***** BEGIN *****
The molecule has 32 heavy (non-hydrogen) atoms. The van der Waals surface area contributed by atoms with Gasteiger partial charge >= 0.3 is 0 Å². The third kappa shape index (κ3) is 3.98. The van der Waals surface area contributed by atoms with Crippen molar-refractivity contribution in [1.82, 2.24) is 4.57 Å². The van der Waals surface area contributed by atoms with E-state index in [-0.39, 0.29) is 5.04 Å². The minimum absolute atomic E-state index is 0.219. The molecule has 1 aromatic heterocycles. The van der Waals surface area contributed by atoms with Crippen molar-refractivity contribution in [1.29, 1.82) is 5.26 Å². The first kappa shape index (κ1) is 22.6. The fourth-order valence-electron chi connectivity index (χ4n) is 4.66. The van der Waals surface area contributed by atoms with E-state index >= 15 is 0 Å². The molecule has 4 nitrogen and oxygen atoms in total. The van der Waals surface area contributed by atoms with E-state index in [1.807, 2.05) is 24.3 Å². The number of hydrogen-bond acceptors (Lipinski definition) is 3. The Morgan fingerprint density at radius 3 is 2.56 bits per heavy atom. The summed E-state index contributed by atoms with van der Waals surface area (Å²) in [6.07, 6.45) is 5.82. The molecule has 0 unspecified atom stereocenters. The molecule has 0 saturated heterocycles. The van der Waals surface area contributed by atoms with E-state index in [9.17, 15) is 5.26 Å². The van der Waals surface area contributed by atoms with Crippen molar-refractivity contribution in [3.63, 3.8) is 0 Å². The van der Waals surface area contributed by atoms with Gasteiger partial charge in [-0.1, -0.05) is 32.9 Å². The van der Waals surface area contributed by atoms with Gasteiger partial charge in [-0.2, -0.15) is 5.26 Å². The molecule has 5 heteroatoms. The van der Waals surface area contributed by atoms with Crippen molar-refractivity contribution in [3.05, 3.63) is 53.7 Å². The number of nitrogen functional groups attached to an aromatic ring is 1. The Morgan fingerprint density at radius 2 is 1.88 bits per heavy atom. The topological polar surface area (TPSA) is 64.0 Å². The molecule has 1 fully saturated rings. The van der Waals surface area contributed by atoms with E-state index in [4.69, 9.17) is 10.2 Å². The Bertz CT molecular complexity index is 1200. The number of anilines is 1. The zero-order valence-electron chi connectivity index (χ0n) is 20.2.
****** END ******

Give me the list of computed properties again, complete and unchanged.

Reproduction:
The molecule has 32 heavy (non-hydrogen) atoms. The van der Waals surface area contributed by atoms with Gasteiger partial charge >= 0.3 is 0 Å². The third kappa shape index (κ3) is 3.98. The van der Waals surface area contributed by atoms with Crippen molar-refractivity contribution in [1.82, 2.24) is 4.57 Å². The van der Waals surface area contributed by atoms with E-state index in [-0.39, 0.29) is 5.04 Å². The minimum absolute atomic E-state index is 0.219. The molecule has 1 aromatic heterocycles. The van der Waals surface area contributed by atoms with Crippen molar-refractivity contribution in [1.29, 1.82) is 5.26 Å². The first kappa shape index (κ1) is 22.6. The fourth-order valence-electron chi connectivity index (χ4n) is 4.66. The van der Waals surface area contributed by atoms with E-state index >= 15 is 0 Å². The molecule has 4 nitrogen and oxygen atoms in total. The van der Waals surface area contributed by atoms with E-state index in [1.807, 2.05) is 24.3 Å². The number of hydrogen-bond acceptors (Lipinski definition) is 3. The Morgan fingerprint density at radius 3 is 2.56 bits per heavy atom. The summed E-state index contributed by atoms with van der Waals surface area (Å²) in [6.07, 6.45) is 5.82. The molecule has 0 unspecified atom stereocenters. The molecule has 0 saturated heterocycles. The van der Waals surface area contributed by atoms with E-state index in [9.17, 15) is 5.26 Å². The van der Waals surface area contributed by atoms with Crippen molar-refractivity contribution in [3.63, 3.8) is 0 Å². The van der Waals surface area contributed by atoms with Gasteiger partial charge in [-0.1, -0.05) is 32.9 Å². The van der Waals surface area contributed by atoms with Gasteiger partial charge in [-0.2, -0.15) is 5.26 Å². The molecule has 5 heteroatoms. The van der Waals surface area contributed by atoms with Crippen molar-refractivity contribution in [3.05, 3.63) is 53.7 Å². The number of nitrogen functional groups attached to an aromatic ring is 1. The Morgan fingerprint density at radius 2 is 1.88 bits per heavy atom. The topological polar surface area (TPSA) is 64.0 Å². The molecule has 1 fully saturated rings. The van der Waals surface area contributed by atoms with E-state index in [4.69, 9.17) is 10.2 Å². The Bertz CT molecular complexity index is 1200. The number of anilines is 1. The zero-order valence-electron chi connectivity index (χ0n) is 20.2.